Flights: Covid test rules ‘recipe for chaos’ and ‘not properly thought out’ warns expert

Travel: Paul Charles warns travel testing is 'recipe for chaos’

Covid tests must be taken by travellers entering the UK from next week in a bid to limit the spread of the deadly virus. Anyone who boards a plane, train or boat to this country without a negative test result will be not allowed to travel or risk a £500 fine. Quarantine rules as per the travel corridor list still apply.

While the travel industry has been fighting for airport tests for months, these new rules on top on self-isolation may pose extensive problems for travellers.

“I welcome the fact that the government is finally putting this in place,” said CEO of travel consultancy, The PC Agency, Paul Charles on BBC News this morning as he detailed his travel advice.

“As always, though, it’s the detail when you look at it closer that sometimes doesn’t stack up.

“For example, if you’re on holiday abroad at any point in the future and you have to get a test urgently within 72 hours, will you get those results back in time before you then have to get on your flight or your ferry or your Eurostar and return to the UK?

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“There’s a lot of minutiae and detail that the government has not yet released about the exact nature of the test that they’re prepared to accept.”

Transport Secretary Grant Shapps this morning confirmed that most covid tests would be accepted in terms of PCR tests, lateral flow tests or so-called LAMP tests.

However, Charles explained he was anxious about the need for a “certain specification to be met”.

It risks holidaymakers being turned away over confusion about the right tests.

“I’m concerned this is a recipe for chaos at the check-in desk,” he said. “You can imagine turning up with your test certificate which you think is acceptable, but which in turn turns out not to be because it doesn’t meet the specificity that the government are looking for.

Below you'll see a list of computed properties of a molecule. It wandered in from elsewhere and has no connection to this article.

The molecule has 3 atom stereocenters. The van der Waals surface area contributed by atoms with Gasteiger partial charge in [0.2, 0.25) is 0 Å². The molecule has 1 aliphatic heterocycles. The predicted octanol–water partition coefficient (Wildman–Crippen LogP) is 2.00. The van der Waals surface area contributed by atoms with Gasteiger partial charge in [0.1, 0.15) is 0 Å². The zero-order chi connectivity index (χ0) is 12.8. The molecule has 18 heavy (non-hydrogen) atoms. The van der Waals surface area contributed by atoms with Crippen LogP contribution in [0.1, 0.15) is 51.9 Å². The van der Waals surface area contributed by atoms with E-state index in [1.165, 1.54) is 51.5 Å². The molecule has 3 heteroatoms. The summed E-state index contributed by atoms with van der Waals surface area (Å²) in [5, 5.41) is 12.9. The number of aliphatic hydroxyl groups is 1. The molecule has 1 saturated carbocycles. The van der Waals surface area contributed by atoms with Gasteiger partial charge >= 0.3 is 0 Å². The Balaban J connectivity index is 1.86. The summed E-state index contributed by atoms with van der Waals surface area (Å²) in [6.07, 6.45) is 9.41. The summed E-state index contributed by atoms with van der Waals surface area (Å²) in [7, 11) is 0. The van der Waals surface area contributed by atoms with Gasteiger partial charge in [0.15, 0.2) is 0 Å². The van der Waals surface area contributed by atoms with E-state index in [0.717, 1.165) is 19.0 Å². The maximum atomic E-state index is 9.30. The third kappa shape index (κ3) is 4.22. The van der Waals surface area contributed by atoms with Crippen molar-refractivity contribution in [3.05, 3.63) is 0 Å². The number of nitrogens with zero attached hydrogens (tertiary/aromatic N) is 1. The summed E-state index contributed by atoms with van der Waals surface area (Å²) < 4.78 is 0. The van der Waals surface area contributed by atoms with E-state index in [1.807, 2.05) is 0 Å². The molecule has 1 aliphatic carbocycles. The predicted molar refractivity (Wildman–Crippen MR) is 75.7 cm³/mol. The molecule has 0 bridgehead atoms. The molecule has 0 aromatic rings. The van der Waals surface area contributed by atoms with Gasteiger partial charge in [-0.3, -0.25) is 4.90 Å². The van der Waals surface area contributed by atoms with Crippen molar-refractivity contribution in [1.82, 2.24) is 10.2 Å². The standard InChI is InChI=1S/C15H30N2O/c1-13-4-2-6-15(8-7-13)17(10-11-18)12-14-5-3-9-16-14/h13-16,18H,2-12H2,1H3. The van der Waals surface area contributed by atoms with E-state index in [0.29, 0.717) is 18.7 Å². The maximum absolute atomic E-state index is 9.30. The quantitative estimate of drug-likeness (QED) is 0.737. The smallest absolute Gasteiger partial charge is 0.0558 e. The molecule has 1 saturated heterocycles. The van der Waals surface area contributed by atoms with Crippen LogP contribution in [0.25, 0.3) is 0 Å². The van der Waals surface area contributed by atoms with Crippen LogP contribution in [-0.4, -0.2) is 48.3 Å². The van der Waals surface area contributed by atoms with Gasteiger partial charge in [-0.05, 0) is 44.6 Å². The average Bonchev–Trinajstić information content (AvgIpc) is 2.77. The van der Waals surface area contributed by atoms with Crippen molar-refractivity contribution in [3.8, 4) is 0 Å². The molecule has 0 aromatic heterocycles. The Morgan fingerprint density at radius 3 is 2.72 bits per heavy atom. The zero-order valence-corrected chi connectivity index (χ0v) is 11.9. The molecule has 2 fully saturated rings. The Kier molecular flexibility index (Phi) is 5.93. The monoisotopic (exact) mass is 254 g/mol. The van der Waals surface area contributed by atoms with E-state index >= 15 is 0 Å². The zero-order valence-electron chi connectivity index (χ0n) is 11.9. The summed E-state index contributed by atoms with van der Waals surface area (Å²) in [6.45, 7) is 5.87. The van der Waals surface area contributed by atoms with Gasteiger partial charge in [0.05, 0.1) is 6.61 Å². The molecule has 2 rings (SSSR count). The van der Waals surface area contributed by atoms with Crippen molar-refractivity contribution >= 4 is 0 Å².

“It’s a recipe for chaos I think and, as always with these rules, they’re not properly thought out.”

Charles added that he understood these new rules would come into force from Thursday -although this has not officially been confirmed.

He noted this likely wasn’t long enough for transport services to suitably prepare nor enough warning for overseas infrastructure.

It could lead to a number of Britons stranded on foreign soil unable to return home.

“There are a lot of countries overseas that don’t have anything like the medical resources that we see in the UK – they don’t have the test facilities, they don’t have the expertise to carry out these test,” Charles said.

“So if you’re abroad at the moment and you have to get one of these tests before you’re allowed back into the country, what are you supposed to do if the country you’re in cannot get your test in time or doesn’t have the right specificity?

“This is why you’re going to see Britons stuck abroad who are unable to meet these requirements.”

However, the expert said he hoped testing would go on to be factored into holiday packages to make matters easier for tourists.

“I think the onus will be on airlines and tour operators and developers to almost package up a test facility within the package you’re buying or within the airline ticket,” he said.

Nevertheless, he warned the complex travel rules could lead to further lack of confidence in the industry.

“There’s a hotchpotch of rules and restrictions, there’s no international coordination, different countries are doing different things, they’re not coordinating with each other, and it’s no surprise that holidaymakers are losing confidence in order to book,” said Charles.

Hopefully, he added, the strict testing will eventually mean travellers don’t have to quarantine at all.

“I think the government needs to take a step back and look at the layers which they’re adding to the travel sector at the moment and to us as consumers because it’s going to put off people from booking,” explained Charles.

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